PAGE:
My name is Georgia Gardner. I’m seventeen years old and I’ve had Alopecia Areata since I was four. George Orwell once said that happiness can only exist in acceptance. I tend to agree with him. What he forgot to mention is that acceptance, like happiness, is not a moment or event, but a process.
In my thirteen years with this condition, I’ve experienced it in almost all forms. Within eighteen months of finding my first small patch I had lost most of my eyebrows and eyelashes. Losing your hair at four is much less stressful than when you’re older and can actually understand what is happening.
I didn’t get bullied too much during primary school. I was a very loud and confident child, which I think helped. In one encounter with the school bully, she yelled “Look at Georgia’s bald head” at me after class one day. I only yelled back – “Look at your fat mouth”. She didn’t bother me again.
Losing your hair at four is much less stressful than when you’re older and can actually understand what is happening. When my hair fell out again I was left with small patches at the back and sides, which I became very self-conscious about. I still have them, and I still really hate them.
Strangely, one of the things that started me on the road to acceptance was a job at a local bakery. After three years with my wig, I still wasn’t very good at putting it up, so I made the decision to wear a long headscarf. After working for six months with no serious events, I realised something that has helped me a lot in dealing with my alopecia areata. In general, other people don’t care. With this in mind, I joined my local karate club with a plan to train in my headscarf.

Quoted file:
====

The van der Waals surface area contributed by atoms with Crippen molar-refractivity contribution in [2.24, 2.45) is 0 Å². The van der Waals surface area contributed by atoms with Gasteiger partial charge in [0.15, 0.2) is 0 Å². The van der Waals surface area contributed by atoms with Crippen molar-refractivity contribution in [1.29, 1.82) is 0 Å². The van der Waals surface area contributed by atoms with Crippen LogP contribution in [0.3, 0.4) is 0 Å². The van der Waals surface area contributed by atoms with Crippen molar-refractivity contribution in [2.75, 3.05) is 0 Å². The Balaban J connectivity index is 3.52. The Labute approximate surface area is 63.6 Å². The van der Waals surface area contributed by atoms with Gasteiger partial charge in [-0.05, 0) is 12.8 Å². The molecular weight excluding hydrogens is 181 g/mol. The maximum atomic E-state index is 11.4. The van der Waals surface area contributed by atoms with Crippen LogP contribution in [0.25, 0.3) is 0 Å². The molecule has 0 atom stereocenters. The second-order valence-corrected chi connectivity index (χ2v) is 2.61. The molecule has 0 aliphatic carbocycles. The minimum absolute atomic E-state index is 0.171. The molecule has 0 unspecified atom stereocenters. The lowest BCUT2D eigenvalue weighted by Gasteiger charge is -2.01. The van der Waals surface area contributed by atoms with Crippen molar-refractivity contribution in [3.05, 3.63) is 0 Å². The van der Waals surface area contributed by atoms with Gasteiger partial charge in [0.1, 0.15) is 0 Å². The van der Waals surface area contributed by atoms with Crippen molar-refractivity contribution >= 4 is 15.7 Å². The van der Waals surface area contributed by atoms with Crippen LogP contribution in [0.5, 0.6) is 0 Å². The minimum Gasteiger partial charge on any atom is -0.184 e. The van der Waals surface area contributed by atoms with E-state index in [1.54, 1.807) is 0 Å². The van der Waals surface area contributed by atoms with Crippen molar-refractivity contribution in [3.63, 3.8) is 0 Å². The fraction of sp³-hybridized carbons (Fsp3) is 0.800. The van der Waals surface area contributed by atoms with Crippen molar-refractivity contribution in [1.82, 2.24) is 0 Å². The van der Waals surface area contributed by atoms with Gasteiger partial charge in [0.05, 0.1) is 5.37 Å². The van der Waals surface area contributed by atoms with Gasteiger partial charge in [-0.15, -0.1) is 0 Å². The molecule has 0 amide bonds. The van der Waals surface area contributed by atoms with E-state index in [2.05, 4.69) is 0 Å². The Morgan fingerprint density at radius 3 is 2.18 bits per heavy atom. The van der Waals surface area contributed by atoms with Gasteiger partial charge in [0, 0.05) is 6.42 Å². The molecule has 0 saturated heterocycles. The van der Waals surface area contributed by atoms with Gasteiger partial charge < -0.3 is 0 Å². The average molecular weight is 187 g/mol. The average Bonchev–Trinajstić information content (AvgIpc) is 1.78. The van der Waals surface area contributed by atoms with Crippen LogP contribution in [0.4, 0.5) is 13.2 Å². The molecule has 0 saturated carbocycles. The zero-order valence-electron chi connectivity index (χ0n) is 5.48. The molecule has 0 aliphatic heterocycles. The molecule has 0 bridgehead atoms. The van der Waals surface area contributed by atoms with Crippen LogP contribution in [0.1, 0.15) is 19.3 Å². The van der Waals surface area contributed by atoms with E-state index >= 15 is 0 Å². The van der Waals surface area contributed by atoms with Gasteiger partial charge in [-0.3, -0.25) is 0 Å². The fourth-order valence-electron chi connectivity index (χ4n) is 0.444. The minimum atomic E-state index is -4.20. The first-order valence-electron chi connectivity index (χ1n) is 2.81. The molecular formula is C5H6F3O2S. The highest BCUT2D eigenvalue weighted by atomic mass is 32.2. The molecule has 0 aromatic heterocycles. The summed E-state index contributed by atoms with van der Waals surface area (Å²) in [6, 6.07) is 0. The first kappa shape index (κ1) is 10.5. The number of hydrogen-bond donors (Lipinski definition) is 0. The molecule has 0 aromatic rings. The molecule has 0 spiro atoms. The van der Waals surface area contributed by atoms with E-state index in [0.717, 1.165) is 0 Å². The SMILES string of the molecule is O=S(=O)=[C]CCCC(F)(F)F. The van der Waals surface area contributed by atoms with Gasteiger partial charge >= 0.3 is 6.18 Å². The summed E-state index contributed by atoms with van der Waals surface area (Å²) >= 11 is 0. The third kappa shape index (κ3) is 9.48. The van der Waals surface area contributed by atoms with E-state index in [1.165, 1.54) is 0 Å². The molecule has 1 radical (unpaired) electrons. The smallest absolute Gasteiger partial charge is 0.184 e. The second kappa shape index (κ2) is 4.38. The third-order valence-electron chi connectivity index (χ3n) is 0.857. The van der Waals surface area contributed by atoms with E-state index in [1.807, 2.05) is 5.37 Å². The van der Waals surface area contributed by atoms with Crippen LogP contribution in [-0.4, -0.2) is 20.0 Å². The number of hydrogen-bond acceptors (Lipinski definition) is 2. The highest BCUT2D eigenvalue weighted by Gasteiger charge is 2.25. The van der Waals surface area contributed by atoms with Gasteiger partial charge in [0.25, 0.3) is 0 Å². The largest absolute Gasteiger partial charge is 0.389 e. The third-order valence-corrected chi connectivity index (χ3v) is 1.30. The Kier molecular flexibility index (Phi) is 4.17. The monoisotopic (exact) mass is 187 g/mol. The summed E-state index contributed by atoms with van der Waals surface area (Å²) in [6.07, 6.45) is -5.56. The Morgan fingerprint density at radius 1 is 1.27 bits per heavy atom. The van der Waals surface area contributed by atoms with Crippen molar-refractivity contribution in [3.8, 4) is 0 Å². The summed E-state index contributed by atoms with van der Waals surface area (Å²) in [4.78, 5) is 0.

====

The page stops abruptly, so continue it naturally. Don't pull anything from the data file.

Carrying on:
Two years later, I still train in my headscarf. I even won third place earlier this year at the International Sport Karate Association World Cup wearing my scarf. But I know that I can choose to go without any time I want. I still have my wigs and like them a lot, but I don’t feel obliged to wear them. I can’t say that I’m totally, 100% okay with my alopecia, but I celebrate the process of accepting it. I think little moments, from going to the letterbox to going to the beach without head covering, are the great victories, even if you aren’t ready to go without covering full time.
I’m planning to go to uni soon, and think that I’ll use the opportunity to try going out socially without my wig or scarves. I have never believed the people who would have us think alopecia areata is a disability. There is nothing in the world I can’t do because of alopecia areata. I have plans for a very full, very fun, very bald life.
Youth Q & A